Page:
Our Flexible Pond Leveler pipes should be inspected each spring for winter ice, beaver or other damage or if the pond level ever rises unexpectedly. Culvert Protective Fences should be inspected three to four times a year to remove any accumulated stream debris from the fence. Typically this is done after autumn leaves, spring runoff, and large debris-producing storms. This maintenance can be done by one person and usually takes less than fifteen minutes per cleaning. When this routine maintenance is performed as recommended, flow devices should remain effective for many years. Our Fence and Pipe flow devices typically only require a few minutes of routine maintenance twice annually.

Because we are committed to the success of our installations, Beaver Solutions™ offers an optional maintenance plan at a very low-cost.

Why Not Relocate the Beavers?

Here in Massachusetts and many other states it is against the law to relocate wildlife. This is because many animals that are removed from their home areas (including beavers who are very territorial), suffer and die. In addition, relocating wildlife can just transfer the problem to someone else’s property and can contribute to the spread of wildlife disease. When relocation is not an option any trapped beaver should be killed in a humane manner. According to Euthanasia Guidelines from the American Veterinary Medical Association trapped animals such as beavers should never be drowned.

Beaver relocation programs have been initiated in some western U.S. states where beaver densities are lower than desired. In 1985 Sherri Tippie founded Wildlife 2000 in Colorado and she has successfully relocated hundreds of beaver families that otherwise would have been killed. More recently other western states have started more relocation programs. These programs relocate an entire beaver family unit from an area where conflicts with humans are occurring, to suitable habitat where the benefits of beaver dams are needed for salmon recovery, stream restoration, biodiversity, water storage, etc. However, many relocated beavers do not survive relocation. Therefore, whenever possible it is best to leave beavers where they are and implement long term solutions for any conflicts.

What About Trapping Beavers?

Beaver Solutions LLC™ offers licensed, humane beaver trapping services in MA. Trapping to remove all the problematic beavers may be necessary in areas where flow management devices or other nonlethal beaver control methods are not feasible, such as sites where there is little or no tolerance for any water level elevation from a beaver dam. Beaver removal and trapping should only be used as a last resort.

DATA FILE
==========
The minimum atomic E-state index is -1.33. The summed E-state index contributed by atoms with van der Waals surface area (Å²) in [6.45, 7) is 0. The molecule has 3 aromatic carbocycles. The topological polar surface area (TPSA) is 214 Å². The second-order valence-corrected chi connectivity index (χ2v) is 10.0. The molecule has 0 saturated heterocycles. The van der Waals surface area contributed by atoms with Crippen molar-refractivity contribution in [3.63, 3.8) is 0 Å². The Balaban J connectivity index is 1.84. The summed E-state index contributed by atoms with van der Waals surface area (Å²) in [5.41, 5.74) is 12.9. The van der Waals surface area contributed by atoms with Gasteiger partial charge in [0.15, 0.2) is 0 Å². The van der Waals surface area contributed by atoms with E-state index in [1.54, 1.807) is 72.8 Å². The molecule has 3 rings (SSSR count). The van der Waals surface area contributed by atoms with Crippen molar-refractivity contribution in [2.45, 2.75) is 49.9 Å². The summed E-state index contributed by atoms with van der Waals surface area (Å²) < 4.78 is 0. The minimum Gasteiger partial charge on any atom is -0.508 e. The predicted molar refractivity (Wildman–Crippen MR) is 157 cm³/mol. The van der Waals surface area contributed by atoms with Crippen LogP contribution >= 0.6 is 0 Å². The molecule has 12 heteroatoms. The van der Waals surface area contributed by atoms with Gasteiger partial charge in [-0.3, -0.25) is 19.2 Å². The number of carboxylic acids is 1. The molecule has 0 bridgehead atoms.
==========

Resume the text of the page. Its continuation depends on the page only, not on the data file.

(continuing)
Beaver trapping has drawbacks which include: in most regions the trapped beavers must be killed rather than relocated, trapping is usually a short term solution because new beavers will recolonize the habitat, and the elimination of the beaver colony results in degradation of the beaver dam and the loss of valuable wetland habitat.

Are Permits Needed in Massachusetts to Trap Beavers?

Trapping and Wetland regulations in each state and province are different. Check with your Department of Wildlife or Environmental Protection for the the regulations in your region.

In Massachusetts, recreational beaver trapping season starts November 1st and ends April 15th each year. Only live catch traps are allowed and no permit is necessary for state licensed trappers to catch beavers during trapping season. However, at any time of year if there is a beaver-related threat to human property, health or safety, the local Board of Health can issue a 10 Day Emergency beaver permit to trap the beaver using lethal Conibear traps, breach the dam, and/or install a flow device.

In MA, Conservation Commission wetland permitting is also needed to breach a beaver dam or install a water control device. When Board of Health issues a 10 Day Emergency beaver permit the process is expedited. No public hearing is needed. The local Conservation Agent will simply review the plan to breach the dam or install a flow device and they will issue an Emergency wetland permit with any conditions they deem appropriate. In Connecticut, this oversight is done by the Inland Wetlands Commission in each town. A Conservation official’s role is to ensure that potential negative impacts to the wetland resource are minimized.